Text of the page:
4 February, 2022
World Cancer Day is celebrated across the globe on the 4th of February to raise awareness among the general public regarding Cancer. The World Cancer Day also aims at inculcating compassion within people towards the ones fighting this life altering disease.
In the twenty-first century, cancer awareness has become extremely important. Despite major breakthroughs in cancer understanding, diagnosis, and treatment—factors that should contribute to the disease’s decline—the number of new cancer cases identified each year has continued to rise around the world. However, according to the World Health Organization (WHO), up to 40% of cancer-related fatalities can be avoided. As a result, boosting cancer prevention awareness has become a top priority for many cancer and health organisations around the world, and World Cancer Day has become an annual reminder of how important this goal is.
Objectives of the World Cancer Day:
- Raising cancer awareness and eliminating the stigma and fear attached to it.
- Assist patients in recognising the early signs and symptoms of cancer, allowing them to seek treatment sooner.
- Educating people on the major risk factors, as more than 30% of cancer cases could be avoided by changing one’s lifestyle or avoiding the risk factors.
- To make people aware of the significance of regular screenings and check-ups.
Importance of the World Cancer Day:
The major goal of the day is to increase awareness about the disease and to minimise the social stigma connected with it. Cancer is the world’s second largest cause of death. Lung, breast, cervical, head & neck, and colorectal cancer are the most common cancers in Indians. On World Cancer Day, everyone comes together with the hopes of making the world a better and healthier place free of this deadly disease. Numerous events are scheduled for this day, with the goal of educating and raising awareness about cancer, including early detection, treatment, and more.
Theme for World Cancer Day 2022
The theme this year for World Cancer Day is ‘Close the Care Gap’
The focus of the theme is on finding and addressing global inequities in cancer care, which restrict people from specific socioeconomic groups from having full access to key healthcare services and facilities.
This is the year to challenge the existing quo and work to decrease stigma; to listen to the perspectives of cancer patients and their communities, and to let those lived experiences drive our thoughts and actions.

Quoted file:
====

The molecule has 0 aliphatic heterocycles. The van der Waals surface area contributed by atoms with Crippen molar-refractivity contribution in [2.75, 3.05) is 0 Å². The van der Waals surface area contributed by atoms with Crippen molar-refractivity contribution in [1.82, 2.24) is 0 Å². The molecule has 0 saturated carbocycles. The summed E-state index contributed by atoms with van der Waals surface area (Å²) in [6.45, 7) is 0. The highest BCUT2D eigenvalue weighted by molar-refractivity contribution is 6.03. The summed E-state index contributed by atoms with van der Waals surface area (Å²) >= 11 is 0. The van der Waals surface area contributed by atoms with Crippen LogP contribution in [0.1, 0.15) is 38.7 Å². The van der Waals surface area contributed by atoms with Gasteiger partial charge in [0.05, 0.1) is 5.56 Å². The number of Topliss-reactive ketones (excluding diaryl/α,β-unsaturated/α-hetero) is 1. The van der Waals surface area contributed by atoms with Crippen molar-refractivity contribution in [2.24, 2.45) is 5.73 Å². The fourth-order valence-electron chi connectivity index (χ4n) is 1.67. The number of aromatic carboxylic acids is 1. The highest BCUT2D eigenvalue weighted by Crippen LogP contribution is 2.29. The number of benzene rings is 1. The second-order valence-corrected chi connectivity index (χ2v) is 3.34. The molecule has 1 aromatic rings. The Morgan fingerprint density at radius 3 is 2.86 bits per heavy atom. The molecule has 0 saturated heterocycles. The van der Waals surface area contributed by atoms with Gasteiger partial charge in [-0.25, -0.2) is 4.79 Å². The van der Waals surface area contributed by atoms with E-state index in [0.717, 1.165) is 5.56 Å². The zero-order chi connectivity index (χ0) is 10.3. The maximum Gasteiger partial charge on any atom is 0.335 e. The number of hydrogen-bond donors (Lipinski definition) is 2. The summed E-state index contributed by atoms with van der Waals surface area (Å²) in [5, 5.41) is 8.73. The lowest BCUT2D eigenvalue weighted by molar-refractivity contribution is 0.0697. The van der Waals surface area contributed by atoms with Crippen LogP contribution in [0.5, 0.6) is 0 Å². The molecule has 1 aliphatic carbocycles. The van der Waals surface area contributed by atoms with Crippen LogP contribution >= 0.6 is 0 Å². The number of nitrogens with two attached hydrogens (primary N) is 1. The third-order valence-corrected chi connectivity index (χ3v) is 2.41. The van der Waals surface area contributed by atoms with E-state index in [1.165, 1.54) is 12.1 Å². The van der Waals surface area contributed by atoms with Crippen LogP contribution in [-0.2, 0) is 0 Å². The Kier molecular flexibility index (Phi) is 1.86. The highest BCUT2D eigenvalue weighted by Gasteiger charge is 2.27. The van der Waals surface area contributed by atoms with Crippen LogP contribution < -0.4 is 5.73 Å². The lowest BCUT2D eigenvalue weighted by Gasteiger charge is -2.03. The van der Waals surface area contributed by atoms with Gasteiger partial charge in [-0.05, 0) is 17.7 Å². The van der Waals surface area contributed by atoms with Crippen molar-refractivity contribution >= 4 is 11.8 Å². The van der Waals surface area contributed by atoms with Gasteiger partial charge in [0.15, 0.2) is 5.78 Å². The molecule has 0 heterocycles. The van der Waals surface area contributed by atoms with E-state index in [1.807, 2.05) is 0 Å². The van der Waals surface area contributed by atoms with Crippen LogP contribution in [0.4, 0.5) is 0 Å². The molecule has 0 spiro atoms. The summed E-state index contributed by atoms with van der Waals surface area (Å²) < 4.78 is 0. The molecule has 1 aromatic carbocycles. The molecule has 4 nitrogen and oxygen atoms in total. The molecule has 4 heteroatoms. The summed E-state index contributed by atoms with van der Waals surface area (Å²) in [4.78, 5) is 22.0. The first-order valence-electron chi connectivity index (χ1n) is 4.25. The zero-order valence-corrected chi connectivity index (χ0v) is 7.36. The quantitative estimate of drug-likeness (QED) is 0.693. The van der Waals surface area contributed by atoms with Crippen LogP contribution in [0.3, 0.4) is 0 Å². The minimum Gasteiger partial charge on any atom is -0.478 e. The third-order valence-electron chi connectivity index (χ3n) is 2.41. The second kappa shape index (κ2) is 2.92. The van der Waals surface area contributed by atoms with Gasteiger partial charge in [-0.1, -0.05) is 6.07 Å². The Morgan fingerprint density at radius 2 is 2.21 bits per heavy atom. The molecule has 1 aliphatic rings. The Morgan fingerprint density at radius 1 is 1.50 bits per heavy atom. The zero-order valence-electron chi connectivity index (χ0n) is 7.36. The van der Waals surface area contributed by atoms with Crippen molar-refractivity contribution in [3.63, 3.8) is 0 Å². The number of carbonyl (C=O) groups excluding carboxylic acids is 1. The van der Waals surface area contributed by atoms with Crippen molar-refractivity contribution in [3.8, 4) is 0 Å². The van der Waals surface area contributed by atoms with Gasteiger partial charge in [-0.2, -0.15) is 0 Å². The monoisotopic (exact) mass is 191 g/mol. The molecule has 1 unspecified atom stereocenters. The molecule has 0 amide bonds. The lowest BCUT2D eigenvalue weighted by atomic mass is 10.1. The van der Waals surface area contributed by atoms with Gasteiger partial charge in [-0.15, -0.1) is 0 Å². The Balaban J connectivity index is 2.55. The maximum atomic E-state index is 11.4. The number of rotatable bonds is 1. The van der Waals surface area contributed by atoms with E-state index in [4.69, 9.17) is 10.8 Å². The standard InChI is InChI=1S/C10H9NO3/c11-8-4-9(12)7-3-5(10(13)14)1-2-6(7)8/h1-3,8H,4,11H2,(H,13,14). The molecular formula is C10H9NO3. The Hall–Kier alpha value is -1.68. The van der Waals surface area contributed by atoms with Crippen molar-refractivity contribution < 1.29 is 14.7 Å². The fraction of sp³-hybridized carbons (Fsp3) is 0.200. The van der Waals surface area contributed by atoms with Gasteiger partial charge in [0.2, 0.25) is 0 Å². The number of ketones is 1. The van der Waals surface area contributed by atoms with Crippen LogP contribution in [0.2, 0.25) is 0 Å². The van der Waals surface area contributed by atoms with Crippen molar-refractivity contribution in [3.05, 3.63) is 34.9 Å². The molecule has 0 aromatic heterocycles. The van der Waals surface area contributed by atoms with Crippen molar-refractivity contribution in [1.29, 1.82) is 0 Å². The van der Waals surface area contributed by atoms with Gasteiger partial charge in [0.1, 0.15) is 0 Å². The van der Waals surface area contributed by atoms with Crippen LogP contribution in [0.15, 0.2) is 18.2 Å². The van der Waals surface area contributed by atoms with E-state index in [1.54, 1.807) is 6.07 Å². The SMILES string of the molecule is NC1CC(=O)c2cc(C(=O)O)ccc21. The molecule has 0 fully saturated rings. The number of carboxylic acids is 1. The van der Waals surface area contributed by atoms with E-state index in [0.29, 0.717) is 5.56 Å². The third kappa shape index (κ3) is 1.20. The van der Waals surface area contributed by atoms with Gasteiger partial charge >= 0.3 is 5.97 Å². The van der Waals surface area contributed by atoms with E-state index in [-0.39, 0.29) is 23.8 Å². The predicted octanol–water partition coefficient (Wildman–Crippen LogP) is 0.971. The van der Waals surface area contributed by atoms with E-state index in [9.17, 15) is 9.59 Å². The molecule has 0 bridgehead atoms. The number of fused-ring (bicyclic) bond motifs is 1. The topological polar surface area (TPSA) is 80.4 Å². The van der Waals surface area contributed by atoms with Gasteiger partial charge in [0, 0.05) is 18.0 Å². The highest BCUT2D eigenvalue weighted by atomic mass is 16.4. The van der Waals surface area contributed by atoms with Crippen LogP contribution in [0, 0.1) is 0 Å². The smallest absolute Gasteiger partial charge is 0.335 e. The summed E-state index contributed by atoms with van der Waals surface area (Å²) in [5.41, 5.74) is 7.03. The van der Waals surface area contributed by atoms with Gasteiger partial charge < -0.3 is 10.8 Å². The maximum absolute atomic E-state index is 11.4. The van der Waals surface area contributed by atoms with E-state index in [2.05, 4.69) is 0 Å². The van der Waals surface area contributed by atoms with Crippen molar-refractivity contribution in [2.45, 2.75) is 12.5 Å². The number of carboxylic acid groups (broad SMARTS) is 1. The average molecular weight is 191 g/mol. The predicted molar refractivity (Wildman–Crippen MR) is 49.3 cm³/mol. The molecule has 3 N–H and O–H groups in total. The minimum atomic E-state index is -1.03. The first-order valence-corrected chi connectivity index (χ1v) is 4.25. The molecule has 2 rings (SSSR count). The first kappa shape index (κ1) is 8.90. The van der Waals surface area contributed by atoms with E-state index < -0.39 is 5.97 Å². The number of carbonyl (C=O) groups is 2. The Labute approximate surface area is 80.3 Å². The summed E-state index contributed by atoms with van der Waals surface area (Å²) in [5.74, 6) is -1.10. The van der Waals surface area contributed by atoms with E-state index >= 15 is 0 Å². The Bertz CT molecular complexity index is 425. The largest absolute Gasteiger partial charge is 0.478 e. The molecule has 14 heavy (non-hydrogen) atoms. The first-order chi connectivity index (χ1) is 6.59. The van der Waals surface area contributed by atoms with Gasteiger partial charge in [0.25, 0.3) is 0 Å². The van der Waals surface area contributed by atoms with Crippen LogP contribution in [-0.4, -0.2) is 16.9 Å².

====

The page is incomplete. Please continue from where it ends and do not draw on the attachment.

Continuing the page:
SPARSH Group of Hospitals ensures that cancer care is provided at the greatest level possible at an affordable price.
How SPARSH Group is Participating
As part of the SPARSH Cancer Hospital initiative, we are committed to nurturing, promoting, and funding diversity in cancer care treatment and research.
SPARSH is also committed to promoting health equity for all by educating and empowering at-risk cancer patients with trusted information about cancer treatment options and how to access them.
Amidst the height of the Pandemic, we at SPARSH Group of Hospitals, have all subspecialties functioning fully with appropriate COVID care precautions. We have a backup team of pulmonologists and intensivists for cancer patients with COVID.
Cancer care at SPARSH Hospital
With support of all concerned subspecialties, SPARSH has a team of cancer specialists in Medical oncology, Surgical oncology, Radiation oncology, Pain and Palliative care specialists, Haematologists, Oncopathology and concerned teams.
SPARSH provides modern diagnostic services, treatment and care for cancer and believes that every cancer is different and hence, specialised treatment is necessary to be provided for each of the patients. Our multidisciplinary team (MDT) of clinicians discuss each case individually and come to a conclusion for appropriate protocol.
From all of us at SPARSH, we would urge everyone to live a healthier lifestyle so as to minimise the risks of such diseases. We also hope that each and everyone of you would be compassionate enough towards the patients and the families of the ones suffering with this disease.
This blog has been written by Dr. Ravi Thippeswamy, Consultant in Medical Oncology MBBS, DNB – Medical Oncology, MD – Pediatrics, DM – Medical Oncology